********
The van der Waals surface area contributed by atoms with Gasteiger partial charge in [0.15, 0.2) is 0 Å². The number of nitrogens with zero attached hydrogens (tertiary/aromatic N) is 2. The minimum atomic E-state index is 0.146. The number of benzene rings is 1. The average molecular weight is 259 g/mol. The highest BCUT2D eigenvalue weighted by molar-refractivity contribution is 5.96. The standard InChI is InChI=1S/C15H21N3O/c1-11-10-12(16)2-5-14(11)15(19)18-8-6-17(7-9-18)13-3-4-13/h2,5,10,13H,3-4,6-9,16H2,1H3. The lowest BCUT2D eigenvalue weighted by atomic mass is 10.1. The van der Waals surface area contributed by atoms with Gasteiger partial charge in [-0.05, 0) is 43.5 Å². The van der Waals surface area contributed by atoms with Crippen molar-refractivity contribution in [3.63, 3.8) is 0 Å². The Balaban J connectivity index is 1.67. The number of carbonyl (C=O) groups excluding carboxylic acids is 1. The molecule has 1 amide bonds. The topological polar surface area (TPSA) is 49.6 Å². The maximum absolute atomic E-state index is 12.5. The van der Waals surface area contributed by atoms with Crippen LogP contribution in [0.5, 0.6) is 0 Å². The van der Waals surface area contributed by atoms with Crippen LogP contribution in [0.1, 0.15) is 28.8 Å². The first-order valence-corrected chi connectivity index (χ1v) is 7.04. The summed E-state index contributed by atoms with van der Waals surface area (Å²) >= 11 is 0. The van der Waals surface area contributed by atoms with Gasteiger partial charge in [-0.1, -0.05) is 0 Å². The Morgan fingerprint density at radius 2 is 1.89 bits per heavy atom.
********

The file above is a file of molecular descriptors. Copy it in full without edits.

The van der Waals surface area contributed by atoms with Gasteiger partial charge in [0.15, 0.2) is 0 Å². The number of nitrogens with zero attached hydrogens (tertiary/aromatic N) is 2. The minimum atomic E-state index is 0.146. The number of benzene rings is 1. The average molecular weight is 259 g/mol. The highest BCUT2D eigenvalue weighted by molar-refractivity contribution is 5.96. The standard InChI is InChI=1S/C15H21N3O/c1-11-10-12(16)2-5-14(11)15(19)18-8-6-17(7-9-18)13-3-4-13/h2,5,10,13H,3-4,6-9,16H2,1H3. The lowest BCUT2D eigenvalue weighted by atomic mass is 10.1. The van der Waals surface area contributed by atoms with Gasteiger partial charge in [-0.05, 0) is 43.5 Å². The van der Waals surface area contributed by atoms with Crippen molar-refractivity contribution in [3.63, 3.8) is 0 Å². The Balaban J connectivity index is 1.67. The number of carbonyl (C=O) groups excluding carboxylic acids is 1. The molecule has 1 amide bonds. The topological polar surface area (TPSA) is 49.6 Å². The maximum absolute atomic E-state index is 12.5. The van der Waals surface area contributed by atoms with Crippen LogP contribution in [0.5, 0.6) is 0 Å². The van der Waals surface area contributed by atoms with Crippen LogP contribution in [0.1, 0.15) is 28.8 Å². The first-order valence-corrected chi connectivity index (χ1v) is 7.04. The summed E-state index contributed by atoms with van der Waals surface area (Å²) >= 11 is 0. The van der Waals surface area contributed by atoms with Gasteiger partial charge in [-0.1, -0.05) is 0 Å². The Morgan fingerprint density at radius 2 is 1.89 bits per heavy atom.